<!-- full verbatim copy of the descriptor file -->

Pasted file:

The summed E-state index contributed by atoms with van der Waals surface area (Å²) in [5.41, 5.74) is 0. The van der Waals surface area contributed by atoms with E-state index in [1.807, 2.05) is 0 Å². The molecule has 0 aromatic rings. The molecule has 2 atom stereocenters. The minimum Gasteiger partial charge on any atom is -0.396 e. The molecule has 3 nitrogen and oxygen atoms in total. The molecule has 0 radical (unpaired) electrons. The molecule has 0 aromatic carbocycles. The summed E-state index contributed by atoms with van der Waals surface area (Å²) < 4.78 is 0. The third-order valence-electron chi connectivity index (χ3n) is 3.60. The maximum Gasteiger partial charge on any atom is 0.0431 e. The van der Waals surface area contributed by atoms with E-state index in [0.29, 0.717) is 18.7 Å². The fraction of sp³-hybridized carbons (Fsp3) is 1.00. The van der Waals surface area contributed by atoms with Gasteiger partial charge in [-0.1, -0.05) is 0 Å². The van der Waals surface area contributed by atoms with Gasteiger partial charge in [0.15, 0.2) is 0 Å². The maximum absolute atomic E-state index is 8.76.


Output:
The summed E-state index contributed by atoms with van der Waals surface area (Å²) in [5.41, 5.74) is 0. The van der Waals surface area contributed by atoms with E-state index in [1.807, 2.05) is 0 Å². The molecule has 0 aromatic rings. The molecule has 2 atom stereocenters. The minimum Gasteiger partial charge on any atom is -0.396 e. The molecule has 3 nitrogen and oxygen atoms in total. The molecule has 0 radical (unpaired) electrons. The molecule has 0 aromatic carbocycles. The summed E-state index contributed by atoms with van der Waals surface area (Å²) < 4.78 is 0. The third-order valence-electron chi connectivity index (χ3n) is 3.60. The maximum Gasteiger partial charge on any atom is 0.0431 e. The van der Waals surface area contributed by atoms with E-state index in [0.29, 0.717) is 18.7 Å². The fraction of sp³-hybridized carbons (Fsp3) is 1.00. The van der Waals surface area contributed by atoms with Gasteiger partial charge in [-0.1, -0.05) is 0 Å². The van der Waals surface area contributed by atoms with Gasteiger partial charge in [0.15, 0.2) is 0 Å². The maximum absolute atomic E-state index is 8.76.